Where it gets interesting is that, until a few years ago, the Securities and Exchange Commission (SEC) forbade real estate syndicates from advertising their deal. A manager or promoter could only approach investors with whom he already had a financial relationship about investing in the deal. Obviously, this was a huge obstacle to overcome. Current rules allow a real estate deal syndicate to advertise, though it still limits the investors he or she eventually partners with in a typically governmental byzantine way.
Let’s take a crack at explaining it.
Two Types of Investors
For syndicate investment purposes the SEC breaks potential investors into two broad categories, sophisticated investors and accredited investors. A sophisticated investor is one who, by his or her education or experience, has a proven ability to evaluate financial risk. Yes, this is just as subjective a judgement as it sounds. There are various ways to evaluate a sophisticated investor. Ms. Taylor’s firm does so via a pre-qualification questionnaire that allows the applicant to explain in their own words.
It’s more cut and dried when it comes to defining an accredited investor. According to SEC rules, you qualify as an accredited investor for a real estate deal if you have $1 million in net worth (exclusive of your home equity) or earn $200,000 ($300,000 for married couples) in annual income.
Syndication Business Structure
As you might suspect, Ms. Taylor has specific advice on how to set up your own real estate deal as a syndicate. The process involves creating two separate business entities. The first entity is for the manager(s) and his(their) activities as such. This could be an LLC, partnership, or corporation. The main thing is that it remains separate from the entity that holds the property. Taylor suggests this entity should be formed where the majority of people managing are physically located.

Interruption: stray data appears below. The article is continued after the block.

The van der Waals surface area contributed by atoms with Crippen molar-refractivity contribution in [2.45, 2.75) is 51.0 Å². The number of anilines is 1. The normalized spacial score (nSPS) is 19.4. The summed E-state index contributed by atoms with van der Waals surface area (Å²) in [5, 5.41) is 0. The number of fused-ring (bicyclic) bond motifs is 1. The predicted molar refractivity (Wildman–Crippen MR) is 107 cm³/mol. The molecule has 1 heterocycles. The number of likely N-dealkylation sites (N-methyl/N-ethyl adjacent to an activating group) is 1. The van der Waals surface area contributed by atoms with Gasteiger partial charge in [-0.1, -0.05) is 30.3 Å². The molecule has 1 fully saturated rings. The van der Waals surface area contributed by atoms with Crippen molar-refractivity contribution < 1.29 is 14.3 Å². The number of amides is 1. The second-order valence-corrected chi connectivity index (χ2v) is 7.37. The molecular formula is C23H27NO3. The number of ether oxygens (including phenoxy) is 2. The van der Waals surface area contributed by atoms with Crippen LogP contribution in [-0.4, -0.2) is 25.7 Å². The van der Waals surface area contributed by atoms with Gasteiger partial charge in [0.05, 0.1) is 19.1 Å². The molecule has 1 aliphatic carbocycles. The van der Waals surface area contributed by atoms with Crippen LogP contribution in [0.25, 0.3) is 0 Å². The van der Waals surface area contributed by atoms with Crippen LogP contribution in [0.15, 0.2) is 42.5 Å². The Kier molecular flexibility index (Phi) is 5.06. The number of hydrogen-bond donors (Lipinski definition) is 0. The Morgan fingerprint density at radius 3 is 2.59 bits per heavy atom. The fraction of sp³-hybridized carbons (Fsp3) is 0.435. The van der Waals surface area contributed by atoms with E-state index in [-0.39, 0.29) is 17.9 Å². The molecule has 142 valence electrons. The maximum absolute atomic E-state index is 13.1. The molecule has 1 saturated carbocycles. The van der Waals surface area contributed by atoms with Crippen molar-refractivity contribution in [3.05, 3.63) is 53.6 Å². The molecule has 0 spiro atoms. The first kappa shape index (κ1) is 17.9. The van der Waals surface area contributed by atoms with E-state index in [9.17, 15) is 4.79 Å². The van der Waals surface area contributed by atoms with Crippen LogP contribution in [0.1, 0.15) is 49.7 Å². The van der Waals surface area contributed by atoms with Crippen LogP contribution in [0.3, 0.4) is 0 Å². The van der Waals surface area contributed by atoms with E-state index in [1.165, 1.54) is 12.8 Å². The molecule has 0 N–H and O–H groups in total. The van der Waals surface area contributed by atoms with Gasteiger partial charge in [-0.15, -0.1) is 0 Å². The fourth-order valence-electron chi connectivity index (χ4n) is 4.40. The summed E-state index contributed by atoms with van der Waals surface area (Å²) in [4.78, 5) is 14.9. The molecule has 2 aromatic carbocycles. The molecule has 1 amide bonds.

If the managers are spread out geographically, the state of Delaware is an option, thanks to a friendly attitude towards businesses and a well-developed body of law. It also has a separate court (The Court of Chancery) to hear business disputes.
When it comes time to buy the property, the manager should set up an investment LLC which will hold the property’s title. This LLC should be formed in the state where the property is located.
Reminders from Jason
As Jason and Ms. Taylor near the end of the interview, he wants to remind people of his 3rd Commandment for Successful Investors: thou shalt be a direct investor. Obviously, becoming involved with a real estate syndicate as an investor involves relinquishing control over your money. If the syndicate is small (maybe $1 – 3 million), you might be able to monitor more closely who’s writing the checks and using the company credit cards. As it gets larger, who knows? You’re at the mercy of the managers. Jason closes with the suggestion that if you want to become involved with this type of real estate deal, start your own syndicate and YOU be the manager.
For more information on this topic, visit Kim Lisa Taylor’s website at www.syndicationlawyers.com . (Flickr: Image | MarkMoz12)